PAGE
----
Review: Taurus Millenium Pro PT-111 Gen 2
Brazilian gunmaker Taurus is best known for their value priced line of polymer-framed pistols. Value-priced means a lower price-point than the mid-range guns like Glocks, or Ruger, but it also means quality issues. Shooters fall into two camps, those who love Taurus and those who hate them. After my disappointment with the PT-745 a while back, I have been reluctant to plunk down good money on another Taurus. Then I came across the PT-111 Gen 2 at a gun show and decided it was worth a look.
Taurus decided with their Gen 2 guns to refine the original designs rather than make major design changes. The new PT-111 is thin, light, and feel great in the hand. The original grip and slide contours are evolved into a more aesthetically pleasing package. The old, blocky slide has been scalloped, to give it a more sophisticated look and the Heinie 3-dot sights are fully adjustable, something you would not expect from a gun in this price range.
The guns are also fairly thin, thinner than the Glock or Springfield counterparts in this class. Despite that thin profile, the Taurus has an excellent 12-round capacity. The length of the grip exceeds that of the compact Glock, giving you a full three-finger grip. As I’ve noted before, everything is a comprimise when it comes to guns. To get the thinner profile and larger capacity you give up length in the grip, making the PT111 a little harder to conceal.
With a IWB holster from Cooks Holsters, I was easily able to conceal the PT-111, and the 22-ounce weight makes it easy to carry all day. The barrel is 3.2-inches, and the overall length is just 6.2″, marginally shorter than the Baby Glock.
Like the previous generation, the Gen 2 PT111 has a manual thumb safety. Like it or hate it, there it is. I found it very easy to engage and disengage, but I never used it except for my initial testing. The gun’s trigger serves as an adequite safety. More on that in a moment. The pistol also has a levered trigger safety, similar to the Glock, preventing the trigger from being pulled without a firm complete press of the trigger.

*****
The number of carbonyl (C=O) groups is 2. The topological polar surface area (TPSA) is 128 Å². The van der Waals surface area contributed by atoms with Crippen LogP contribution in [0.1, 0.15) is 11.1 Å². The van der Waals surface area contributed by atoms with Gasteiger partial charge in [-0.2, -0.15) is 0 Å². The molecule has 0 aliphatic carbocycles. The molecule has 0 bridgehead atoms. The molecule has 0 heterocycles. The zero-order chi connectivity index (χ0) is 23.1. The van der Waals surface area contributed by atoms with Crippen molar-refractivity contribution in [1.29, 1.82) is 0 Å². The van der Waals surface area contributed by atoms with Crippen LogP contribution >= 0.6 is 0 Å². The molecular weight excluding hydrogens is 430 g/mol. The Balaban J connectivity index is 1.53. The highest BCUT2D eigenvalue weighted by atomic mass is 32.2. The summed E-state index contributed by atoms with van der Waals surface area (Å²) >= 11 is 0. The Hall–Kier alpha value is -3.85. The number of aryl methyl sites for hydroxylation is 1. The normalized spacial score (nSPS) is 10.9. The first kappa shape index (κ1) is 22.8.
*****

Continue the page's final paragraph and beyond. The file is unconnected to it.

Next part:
Like the previous generation and other Taurus polymers, the PT111 features something called “second strike” capability. While the pistol is striker-fired, the trigger doesn’t go dead when you engage the striker, it simply converts to a double action pull. This would allow you to pull the trigger a second time in case of a light-strike or failed primer before resorting to remedial action. Since this kind of problem is a rarity one must wonder if this feature is compensating for a potential flaw in the design of the firing pin or if the range ammo in Brazil is so bad that they built a feature to deal with it.
The PT-111 does have a number of other features that you probably will find useful, though. The Heinie sights are fully adjustable, there is a loaded chamber indicator on the side of the slide, the frame has a tactical rail for mounting lights or lasers. All-in-all, the PT-111 is feature-rich for a pistol in this price range.
At the range I found the PT111 to be remarkable accurate for a small gun, and my test was far more successfull than my previous PT745 review. Out of the box the PT111 ran like a champ and the sights were dead-on. The gun points very naturally and recoil was very easy to manage. The gun handled full-metal jacket and hollow points of various designs without fail.
Like the rest of the PT111, the trigger has also been refined. The aforementioned trigger safety is new to the Gen 2, and the trigger pull is much better. The Gen 1 trigger had half and inch of dead slack before breaking at the back of the trigger well. With the Gen 2 guns, Taurus has introduced a modest amount of resistance to the half-inch of slack, and then a more crisp break. It’s much better than the old design, but it’s still the gun’s biggest downside. There’s more resistance, no stacking or grit. It’s comparable to the trigger pull on the Beretta Nano when the striker is de-activated and the trigger is dead. The resistance does not increase as you pull. You reach the break and it stiffens up quick, then breaks. It will take some getting used to if you already carry a different striker-fired sub-compact gun. The double-action pull is actually much better, but you will likely never experience it unless you dry fire or in the rare case where you have to use the “Second Strike” feature.
The PT111 Millenium Pro G2 is a very good gun for the money, with features you would not expect at this low price point. It’s accurate, lightweight, easy to carry, and good looking with excellent ammo capacity and just one flaw: a trigger that will take some getting used to. If you buy it, practice enough to get used to the trigger before you carry it. Once you do, I think you will find that it was $300 well spent.
Ease of Use: ***
Ammo Capacity: ****